Vivendi has closed the deal to sell its Brazilian broadband business to Spain's Telefonica for cash and shares worth nearly $10 billion.» Read More
It's a double-dose of odd news Thursday night from Yahoo: losing board member Ed Kozel, one of two true outside tech experts on the company's board of directors; and word that the company is delaying its annual shareholders meeting.
Today's Netflix announcement with Roku about a new way to get movies from the net directly to your TV screen and bypassing the computer screen in your home office, is cool for a number of reasons.
Chief executives from around Europe discussed their companies' earnings, opportunities and the challenges they face in 2008 with CNBC Europe Tuesday.
Another weekend, another round of dueling press releases from Microsoft and Yahoo, and if there were ever a clearer example of the PR 8-ball behind which Yahoo finds itself, I don't recall one.
The rumor mill once again is churning big time in the battle between BlackBerry and iPhone, Research in Motion spacerand Apple, the Bold versus the Beautiful. And now comes word of the Thunder.
In the great pantheon of Apple stories--the iPod, the Mac, the iPhone; and all the good guy, bad guy stories swirling around Steve Jobs, there's another story arguably more important than all of them.
It's here! Or almost here. It's the new Research in Motion BlackBerry 9000 Bold, and what a bold step this is. It's been a year since RIM released an update, and during that time, just about every spotlight has turned to the iPhone from Apple with so many experts ceding the market to the upstart touch-screen wonder.
A funny thing has been happening to Google lately. Have you noticed? It's going up! And I'm not talking about the one-day pop it got from those surprisingly good earnings. I'm talking about the day to day creep-up, the steady momentum. The parallels to Apple are pretty striking.
When Rene Obermann took over Deutsche Telekom at the end of 2006 he was tasked with the firm's struggling domestic operations. But his non-domestic challenges have been—and continue to be—plentiful.
Commerzbank had the most disappointing earnings results out of Europe Wednesday, as the German bank's first-quarter net profit fell 54 percent and it announced a 244 million euro ($377.9 million) writedown.
Sprint Nextel is considering spinning off or selling its Nextel unit, The Wall Street Journal reported on Monday, quoting people familiar with the situation.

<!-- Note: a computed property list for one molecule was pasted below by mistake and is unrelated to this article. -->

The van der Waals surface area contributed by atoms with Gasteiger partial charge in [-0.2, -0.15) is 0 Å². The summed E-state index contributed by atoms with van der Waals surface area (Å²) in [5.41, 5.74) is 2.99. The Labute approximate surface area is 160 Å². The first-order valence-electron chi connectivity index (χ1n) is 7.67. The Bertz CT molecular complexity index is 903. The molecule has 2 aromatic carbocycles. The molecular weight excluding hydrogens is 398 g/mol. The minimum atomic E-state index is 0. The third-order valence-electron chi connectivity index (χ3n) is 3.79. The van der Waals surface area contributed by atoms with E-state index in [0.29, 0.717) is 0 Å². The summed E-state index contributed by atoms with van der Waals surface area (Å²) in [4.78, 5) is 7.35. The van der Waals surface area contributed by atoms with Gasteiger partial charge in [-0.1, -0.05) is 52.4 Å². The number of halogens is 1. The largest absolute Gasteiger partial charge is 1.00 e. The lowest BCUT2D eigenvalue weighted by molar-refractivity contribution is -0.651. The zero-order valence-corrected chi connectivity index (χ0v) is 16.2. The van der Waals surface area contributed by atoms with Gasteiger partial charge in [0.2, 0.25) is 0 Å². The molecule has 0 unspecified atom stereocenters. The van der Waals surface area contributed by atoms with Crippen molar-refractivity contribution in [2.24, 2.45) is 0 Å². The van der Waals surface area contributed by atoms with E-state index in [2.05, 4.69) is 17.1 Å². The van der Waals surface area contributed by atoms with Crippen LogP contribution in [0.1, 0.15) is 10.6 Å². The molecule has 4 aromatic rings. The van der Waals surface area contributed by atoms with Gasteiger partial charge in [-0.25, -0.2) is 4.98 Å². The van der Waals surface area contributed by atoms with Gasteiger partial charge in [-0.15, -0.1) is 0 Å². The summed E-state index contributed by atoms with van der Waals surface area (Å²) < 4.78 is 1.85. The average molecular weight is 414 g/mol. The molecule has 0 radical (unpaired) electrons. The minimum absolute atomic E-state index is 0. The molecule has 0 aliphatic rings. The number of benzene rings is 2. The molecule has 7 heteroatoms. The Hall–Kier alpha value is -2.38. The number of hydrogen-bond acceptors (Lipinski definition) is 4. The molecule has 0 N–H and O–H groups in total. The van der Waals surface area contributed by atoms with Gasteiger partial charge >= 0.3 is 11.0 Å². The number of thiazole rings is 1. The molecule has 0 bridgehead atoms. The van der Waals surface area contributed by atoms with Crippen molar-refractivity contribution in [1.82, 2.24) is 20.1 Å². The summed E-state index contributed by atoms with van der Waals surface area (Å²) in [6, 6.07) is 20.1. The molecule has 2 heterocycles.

Deutsche Telekom fell 1.7 percent in Germany Monday following a weekend report that it is interested in buying Sprint Nextel.
BusinessWeek is finally subscribing to the thought process I, and others who follow Apple, put forth months ago: that as Apple opens development for the iPhone, and more enterprises start adopting it as a worthwhile alternative to the BlackBerry from Research in Motion, it stands to reason that more companies may also lean toward the Mac as well.
The nation's largest cable provider, Comcast, reported its quarterly earnings in line with expectations. Better than expected gains of subscribers to high-speed Internet and digital phone services reassured Wall Street that Comcast is holding it own in competition with the likes of DirecTV and AT&T.
Chief executives from around Europe discussed their companies' earnings, opportunities and the challenges they face in 2008 with CNBC Europe Monday.
Earnings news dominated Friday's European trade with Sweden's Ericsson's shares up more than 12 percent after the company reported better-than-expected results.
Chief executives from Europe discussed earnings, opportunities and challenges their companies face in 2008 with CNBC Europe Friday.
Don't be fooled by the Chinese government's attempt to stabilize the market. There are still a lot of pitfalls - but also some bright spots - in this volatile economy.
Some big companies report tomorrow that will give more clarity on the health of advertising and technology spending, and the health of the European jobs market
Motorola said on Thursday its quarterly loss widened on cell phone sales that were at the low end of expectations, signaling further market share losses to Nokia and other rivals.